Canon on New Printer: You Can Take It With You

Leveraging the size of its new CP 300 digital-photo printer against larger competitors in the category, Canon touts the product as a digital-camera accessory that can make any venue a photo lab in a $5 million TV and print campaign that breaks next week from Dentsu’s DCA.

“People want that instant gratification,” said Rick Booth, director of marketing services for Canon’s consumer imaging group. “We liken it to what Polaroid cameras used to be—that very portable, instant capability. You can take it everywhere.”

TV spots for the printer, which weighs less than two pounds and hooks up directly to a digital camera (bypassing the PC that is standard for most digital-photo printing efforts), humorously depict a moment captured on film and then its aftermath—85 seconds later. In one spot, a young man snaps a shot of a rising sea creature like the Loch Ness monster, which prints immediately. After admiring his photo, he looks up at the water to see the monster has vanished.

Three print ads that break Oct. 27 in travel and lifestyle magazines show a neon sign that reads, “85 sec photo lab” glowing over events as a picture is printed. In one execution, a wedding party whirls on as the printer spits out a photo of the bride enjoying her toast. Another shows a soccer game in progress, with the printer by the goal.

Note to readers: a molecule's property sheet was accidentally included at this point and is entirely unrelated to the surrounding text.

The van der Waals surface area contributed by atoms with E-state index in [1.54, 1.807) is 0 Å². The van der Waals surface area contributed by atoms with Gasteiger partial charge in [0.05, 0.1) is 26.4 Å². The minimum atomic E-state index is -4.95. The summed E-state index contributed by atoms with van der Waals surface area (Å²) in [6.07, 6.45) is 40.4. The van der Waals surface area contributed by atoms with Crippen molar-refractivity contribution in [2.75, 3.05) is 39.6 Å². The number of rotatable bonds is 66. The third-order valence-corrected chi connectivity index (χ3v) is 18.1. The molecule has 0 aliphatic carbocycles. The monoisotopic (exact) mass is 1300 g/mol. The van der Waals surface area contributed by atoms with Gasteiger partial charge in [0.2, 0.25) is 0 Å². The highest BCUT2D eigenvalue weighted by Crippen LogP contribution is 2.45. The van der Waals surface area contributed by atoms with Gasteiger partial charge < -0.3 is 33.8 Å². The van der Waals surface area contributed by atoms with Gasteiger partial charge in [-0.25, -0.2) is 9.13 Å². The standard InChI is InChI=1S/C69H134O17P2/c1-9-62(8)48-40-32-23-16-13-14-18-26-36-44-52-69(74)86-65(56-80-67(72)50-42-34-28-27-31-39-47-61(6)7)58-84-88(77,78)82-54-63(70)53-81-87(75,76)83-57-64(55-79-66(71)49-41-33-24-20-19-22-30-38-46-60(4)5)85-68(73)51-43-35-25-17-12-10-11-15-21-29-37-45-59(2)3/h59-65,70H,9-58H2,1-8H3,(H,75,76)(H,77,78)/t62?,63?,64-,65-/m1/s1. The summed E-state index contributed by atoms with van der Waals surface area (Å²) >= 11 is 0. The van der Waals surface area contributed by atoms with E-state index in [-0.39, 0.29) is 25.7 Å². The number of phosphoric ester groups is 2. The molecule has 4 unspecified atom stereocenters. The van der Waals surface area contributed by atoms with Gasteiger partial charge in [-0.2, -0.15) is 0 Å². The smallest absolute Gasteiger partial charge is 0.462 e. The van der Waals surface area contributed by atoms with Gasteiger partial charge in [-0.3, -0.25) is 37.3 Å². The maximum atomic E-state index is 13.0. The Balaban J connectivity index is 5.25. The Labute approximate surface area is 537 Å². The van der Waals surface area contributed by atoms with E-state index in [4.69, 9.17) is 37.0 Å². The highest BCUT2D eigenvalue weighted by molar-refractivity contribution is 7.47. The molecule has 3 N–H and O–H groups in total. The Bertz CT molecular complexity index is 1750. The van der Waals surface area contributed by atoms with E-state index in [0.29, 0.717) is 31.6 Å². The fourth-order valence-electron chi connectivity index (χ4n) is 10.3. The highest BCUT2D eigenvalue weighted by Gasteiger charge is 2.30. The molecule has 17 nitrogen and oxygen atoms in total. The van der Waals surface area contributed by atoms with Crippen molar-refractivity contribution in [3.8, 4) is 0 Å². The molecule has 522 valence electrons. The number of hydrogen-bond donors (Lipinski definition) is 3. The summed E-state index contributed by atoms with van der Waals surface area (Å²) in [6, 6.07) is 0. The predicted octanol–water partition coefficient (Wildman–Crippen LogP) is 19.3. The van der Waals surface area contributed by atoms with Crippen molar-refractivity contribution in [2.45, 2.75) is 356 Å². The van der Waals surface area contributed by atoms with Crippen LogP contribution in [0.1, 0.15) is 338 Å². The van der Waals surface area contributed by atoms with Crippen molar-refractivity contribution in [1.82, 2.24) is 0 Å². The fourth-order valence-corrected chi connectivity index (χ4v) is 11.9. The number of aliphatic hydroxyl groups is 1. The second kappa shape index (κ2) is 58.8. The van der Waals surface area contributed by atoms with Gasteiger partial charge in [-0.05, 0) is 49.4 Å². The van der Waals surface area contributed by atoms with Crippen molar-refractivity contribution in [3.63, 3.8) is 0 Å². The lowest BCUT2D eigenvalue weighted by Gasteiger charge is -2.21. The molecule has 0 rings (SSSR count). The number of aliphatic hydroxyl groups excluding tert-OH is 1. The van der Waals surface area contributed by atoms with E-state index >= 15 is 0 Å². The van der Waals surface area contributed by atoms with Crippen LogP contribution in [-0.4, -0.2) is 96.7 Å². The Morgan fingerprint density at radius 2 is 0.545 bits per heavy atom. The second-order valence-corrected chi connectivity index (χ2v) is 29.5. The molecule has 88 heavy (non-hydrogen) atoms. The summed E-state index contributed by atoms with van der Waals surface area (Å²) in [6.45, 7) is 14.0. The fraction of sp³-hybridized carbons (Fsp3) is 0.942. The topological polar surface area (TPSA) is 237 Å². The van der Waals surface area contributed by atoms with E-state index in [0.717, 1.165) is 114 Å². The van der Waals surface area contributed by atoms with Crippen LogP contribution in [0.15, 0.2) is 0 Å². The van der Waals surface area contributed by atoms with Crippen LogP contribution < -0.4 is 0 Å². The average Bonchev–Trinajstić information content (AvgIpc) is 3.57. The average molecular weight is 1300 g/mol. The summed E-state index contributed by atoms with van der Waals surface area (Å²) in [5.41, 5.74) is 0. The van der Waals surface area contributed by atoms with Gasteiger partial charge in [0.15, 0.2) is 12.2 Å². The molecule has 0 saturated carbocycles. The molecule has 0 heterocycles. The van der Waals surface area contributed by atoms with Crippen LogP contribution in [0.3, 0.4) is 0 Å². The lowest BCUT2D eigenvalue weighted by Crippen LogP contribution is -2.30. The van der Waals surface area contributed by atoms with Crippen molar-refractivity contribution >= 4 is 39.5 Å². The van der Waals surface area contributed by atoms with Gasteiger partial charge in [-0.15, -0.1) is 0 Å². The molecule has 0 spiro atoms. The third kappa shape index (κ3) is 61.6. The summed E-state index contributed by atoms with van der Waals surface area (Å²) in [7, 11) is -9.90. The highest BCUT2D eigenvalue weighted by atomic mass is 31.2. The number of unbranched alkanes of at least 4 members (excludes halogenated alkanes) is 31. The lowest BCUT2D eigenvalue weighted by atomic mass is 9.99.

“We were walking down the street, and as we were thinking about how to sell this product, we passed these one-hour-photo-lab signs, and we thought, ‘That’s a good icon,’ ” said Ron Rosen, executive creative director at DCA in New York. “Once we had that little mnemonic, we were able to lend it to print and TV.”

TV spots, which will break during the Thanksgiving weekend, also use the “85 sec photo lab” line. Print ads use Canon’s corporate tagline, “Canon know how.”

“We positioned the card photo printer as an accessory to the digital camera,” Terry said. “We didn’t want to position it as a printer, but as a part of the picture-taking experience.”

As of August, Canon had a 15 percent share of the $204 million digital-still camera market, second to Sony’s 18 percent, according to The NPD Group.

The digital-printer market remains small but is growing; prices are dropping with models from Hewlett-Packard and Kodak, said Michelle Slaughter, director of digital photography trends for the InfoTrends Research Group in Boston. “Canon is noticing that this market is growing, and they need to increase their awareness in this category,” Slaughter said.